Reality Check India

Below poverty level is not ‘Below poverty level’

Posted in Uncategorized by realitycheck on August 28, 2009

In a fake socialist state like ours, nothing is free.  Within weeks of Amartya Sen holding out his theory that poverty is not just being poor, the Congress government has announced this gem.

Currently, BPL families are identified on the basis of scores (0 to 4) on 13 socio-economic parameters. But an expert committee, formed by the rural development ministry, has recommended additional marks for scheduled castes and tribes (SC/STs), Most Backward Castes, Other Backward Classes (OBCs) and Muslims. If a household has members with tuberculosis, leprosy, disability, mental illness or AIDS, it will also be awarded points.

Source : BS (Panel recommends caste as new BPL criteria)

Every instrument of dispensation of public goods are now being made to serve the grand interest.  The Indian state will divide people even for completely secular purposes such as identification of the poor.  The actual benefits that accrue to the BPL families from such divisions are not important.

What is important is to demonstrate :

  1. the power of the elected to determine your position in society in a completely ad hoc way
  2. the width of this regime. It is not just about college seats.
  3. the plight of those who are not covered. (we get nothing, but my neighbour gets shafted, so this must be good for me, let me vote for my group)
  4. the irrationality of it all (for example : why are christians not given 1 point for being a minority? ) By intentionally leaving irrationality on the table, they will put it out of sane discussion.

If there are any international* students of political science who want to study India. Start from here. This is the where it starts and ends. There are very few free agent voters. The number is getting compacted every election cycle.

* (Indian political science students, please do not explore this angle in your thesis. Lets just say…)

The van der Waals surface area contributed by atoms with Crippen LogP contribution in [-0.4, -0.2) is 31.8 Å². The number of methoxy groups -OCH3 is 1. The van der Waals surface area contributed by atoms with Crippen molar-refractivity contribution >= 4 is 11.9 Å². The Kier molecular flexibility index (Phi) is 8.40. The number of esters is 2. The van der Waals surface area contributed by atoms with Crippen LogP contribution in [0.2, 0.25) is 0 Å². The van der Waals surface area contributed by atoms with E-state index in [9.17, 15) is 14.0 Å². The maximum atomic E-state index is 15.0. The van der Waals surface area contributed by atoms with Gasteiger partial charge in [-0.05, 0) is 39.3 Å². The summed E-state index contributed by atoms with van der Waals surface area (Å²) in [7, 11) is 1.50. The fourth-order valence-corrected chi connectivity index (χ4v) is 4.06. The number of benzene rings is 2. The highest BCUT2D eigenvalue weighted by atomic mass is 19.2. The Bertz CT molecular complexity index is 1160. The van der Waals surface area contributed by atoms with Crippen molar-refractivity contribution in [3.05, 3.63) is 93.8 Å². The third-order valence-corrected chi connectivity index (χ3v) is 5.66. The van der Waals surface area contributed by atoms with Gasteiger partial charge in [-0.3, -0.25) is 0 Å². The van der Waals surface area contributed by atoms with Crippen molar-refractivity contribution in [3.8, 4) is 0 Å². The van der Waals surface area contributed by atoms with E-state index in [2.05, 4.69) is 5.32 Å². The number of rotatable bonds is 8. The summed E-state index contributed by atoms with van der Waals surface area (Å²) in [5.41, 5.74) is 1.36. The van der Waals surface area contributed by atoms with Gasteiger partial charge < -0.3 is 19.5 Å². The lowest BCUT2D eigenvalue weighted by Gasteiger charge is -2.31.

We are not outraged

Posted in Uncategorized by realitycheck on August 17, 2009

To The Gentle People of the World,

We wish to inform you that the following headlines are not representative of what people think in India.

A nation outraged ! (over Harbajans racial attack on Symonds)

A nation outraged ! (over Shahrukhs ‘detention’)  My great aunt (74 yrs) traveling alone has been detailed in JFK for 11 hours. She does not have a muslim last name. She came out with a smile. Her only complaint was there was no vegetarian food in the deli that the immigration officer too her to. So, she just had to eat the hamburger buns. King Khan should stop crying. Special treatment by birth, political connections, corruption enabler middlemen connections, bolly/kolly/tollywood status, or closeness to 200+1 families stop once you leave our shores.

Nation clamors for social justice to Shah Rukh Khan. (No, the nation clamors for no such thing. The nation clamors for data driven social justice, but the politico-medio class wants ad-hoc social justice delivered purely at their pleasure. But you already knew that this setup forms the cornerstone of Indian politics)

Nation clamors for vengeance against Brad Pitt and Angeline Jolie (No such thing) The nation could not care less. SRK shows his bollywood shtyle mentality by declaring that “If they want I can frisk Angelina when she is here in India”. Dude, this is cheap even by Bollywood standards.

In fact, if you see any headline that starts with “A nation outraged …” – Run ! The media here does not know the first thing about what the nation thinks.


Hey readers, Are you checking out the only worthwhile Indian blog on contemporary issues, Barbarindians ?